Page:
John Jiskra of Brandýs
Jan Jiskra came from the Moravian branch of the noble family Páni z Brandýsa (Lords of Brandýs), he was possibly a son of Alšík z Brandýsa.
Jiskra spent his youth in Bohemia and partially also in Italy, where he – according to several sources – attended the battles of the Republic of Venice. In the Czech lands he became familiar with Hussite war strategies. Following the Battle of Lipany Jiskra, together with other Hussite soldiers, joined the army of Emperor Sigismund of Luxembourg and fought with Turkish troops in the region of Belgrade.
In the Service of Elizabeth of LuxembourgEdit
In his young age he was soldiering in several European countries, including Italy. He ended up in Hungary in the service of Sigismund of Luxemburg, King of Hungary and he continued to serve Sigismund's successor Albert II of Germany.
King Albert's widow, Elizabeth of Luxembourg after the coronation of his son, Ladislaus the Posthumous at Székesfehérvár went to Győr in May 1440 and summoned Jiskra and his Czech mercenaries there as well. From there Jiskra accompanied the King, his mother and the Holy Crown of Hungary to Pozsony (Bratislava). After this Jiskra, who was bestowed upon by the queen dowager with the High Captaincy of the mining towns of Upper Hungary and Kassa (Košice) as well as Zólyom Castle (Pustý hrad) remained a supporter of the young Ladislaus V against King Władysław III of Poland and the estates of Hungary.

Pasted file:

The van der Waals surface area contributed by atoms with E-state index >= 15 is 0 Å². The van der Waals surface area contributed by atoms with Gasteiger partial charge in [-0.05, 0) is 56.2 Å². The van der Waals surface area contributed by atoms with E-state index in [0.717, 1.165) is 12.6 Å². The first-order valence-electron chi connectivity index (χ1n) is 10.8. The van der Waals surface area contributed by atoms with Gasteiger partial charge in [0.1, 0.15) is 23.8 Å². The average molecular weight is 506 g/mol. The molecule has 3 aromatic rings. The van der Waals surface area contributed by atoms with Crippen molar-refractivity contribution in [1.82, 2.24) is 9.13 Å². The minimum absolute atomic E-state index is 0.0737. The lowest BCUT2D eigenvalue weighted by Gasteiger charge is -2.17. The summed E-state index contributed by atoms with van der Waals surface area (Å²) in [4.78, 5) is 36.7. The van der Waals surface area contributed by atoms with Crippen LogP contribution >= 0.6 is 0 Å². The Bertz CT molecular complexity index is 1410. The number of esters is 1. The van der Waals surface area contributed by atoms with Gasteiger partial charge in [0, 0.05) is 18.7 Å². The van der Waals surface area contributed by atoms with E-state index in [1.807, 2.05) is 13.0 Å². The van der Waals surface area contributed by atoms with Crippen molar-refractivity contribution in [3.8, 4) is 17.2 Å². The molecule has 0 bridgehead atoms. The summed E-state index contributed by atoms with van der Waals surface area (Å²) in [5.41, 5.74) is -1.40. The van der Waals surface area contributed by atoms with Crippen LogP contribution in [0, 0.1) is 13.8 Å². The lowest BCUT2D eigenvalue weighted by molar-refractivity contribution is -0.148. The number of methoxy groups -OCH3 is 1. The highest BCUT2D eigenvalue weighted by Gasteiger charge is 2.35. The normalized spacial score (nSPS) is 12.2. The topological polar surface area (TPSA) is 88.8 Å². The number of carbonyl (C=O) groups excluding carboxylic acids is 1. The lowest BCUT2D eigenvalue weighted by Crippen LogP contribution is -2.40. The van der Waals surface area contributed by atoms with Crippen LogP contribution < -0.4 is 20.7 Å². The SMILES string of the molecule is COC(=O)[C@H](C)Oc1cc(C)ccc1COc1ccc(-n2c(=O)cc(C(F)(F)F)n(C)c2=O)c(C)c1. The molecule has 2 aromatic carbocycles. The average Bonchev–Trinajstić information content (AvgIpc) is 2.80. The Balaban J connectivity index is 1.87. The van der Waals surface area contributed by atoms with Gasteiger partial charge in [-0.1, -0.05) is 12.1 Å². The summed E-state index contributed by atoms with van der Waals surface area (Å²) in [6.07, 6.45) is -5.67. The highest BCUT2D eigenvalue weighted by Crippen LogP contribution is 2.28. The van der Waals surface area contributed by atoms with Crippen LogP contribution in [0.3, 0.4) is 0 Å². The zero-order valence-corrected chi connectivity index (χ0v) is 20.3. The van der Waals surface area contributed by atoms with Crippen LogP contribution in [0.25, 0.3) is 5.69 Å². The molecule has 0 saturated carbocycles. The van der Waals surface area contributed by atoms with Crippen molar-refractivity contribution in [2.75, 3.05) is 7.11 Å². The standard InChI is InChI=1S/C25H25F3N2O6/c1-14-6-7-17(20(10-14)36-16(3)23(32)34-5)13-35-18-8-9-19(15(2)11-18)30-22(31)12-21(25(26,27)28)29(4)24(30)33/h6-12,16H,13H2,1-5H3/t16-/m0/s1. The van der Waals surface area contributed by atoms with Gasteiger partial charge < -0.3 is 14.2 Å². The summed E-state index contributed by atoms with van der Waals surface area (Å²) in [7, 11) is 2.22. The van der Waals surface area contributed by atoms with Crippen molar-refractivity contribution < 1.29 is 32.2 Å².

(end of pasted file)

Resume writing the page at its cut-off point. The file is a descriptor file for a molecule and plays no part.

Using Hussite tactics he occupied Lőcse (Levoca), Bártfa (Bardejov), Körmöcbánya (Kremnica), Selmecbánya (Banská Štiavnica), Eperjes (Presov), Késmárk (Kežmarok) in a short time. He minted coins in the name of King Ladislaus, and successfully interrupted Wladyslaw's line of communication with Poland. His men built small castles all over Upper Hungary which were served as a protection of the countryside and checked the enemy's movements. He imposed taxes and tributes on the peasants and settled Czech and Moravian artisans at the newly built castles.
In the life of Elizabeth, Jiskra successfully defended Upper Hungary against the attacks of Wladyslaw and his allies, John and Nicolaus Perényi.
The lord of Upper HungaryEdit
After the death of Elizabeth, who was willing to make peace with Wladyslaw, Jiskra remained on the hereditary king's side and made a pact with the occupied cities to secure Ladislaus' rule. In order to make peace Jiskra was invited by Wladyslaw to the Diet of April 1444 along with other supporters of Ladislaus. At the diet he defended Ladislaus' cause with such vehemency, that his violent behavior almost caused his death. Wladyslaw gallantly saved his life when he helped escape the disguised Jiskra to Győr, from where he went to Vienna to the court of Frederick III, Holy Roman Emperor, to visit Ladislaus.
He was elected a High Captain of Upper Hungary in 1445 for his part in the making of a Polish-Hungarian truce after the death of Wladyslaw. He kept this title after the office itself abolished in the next year.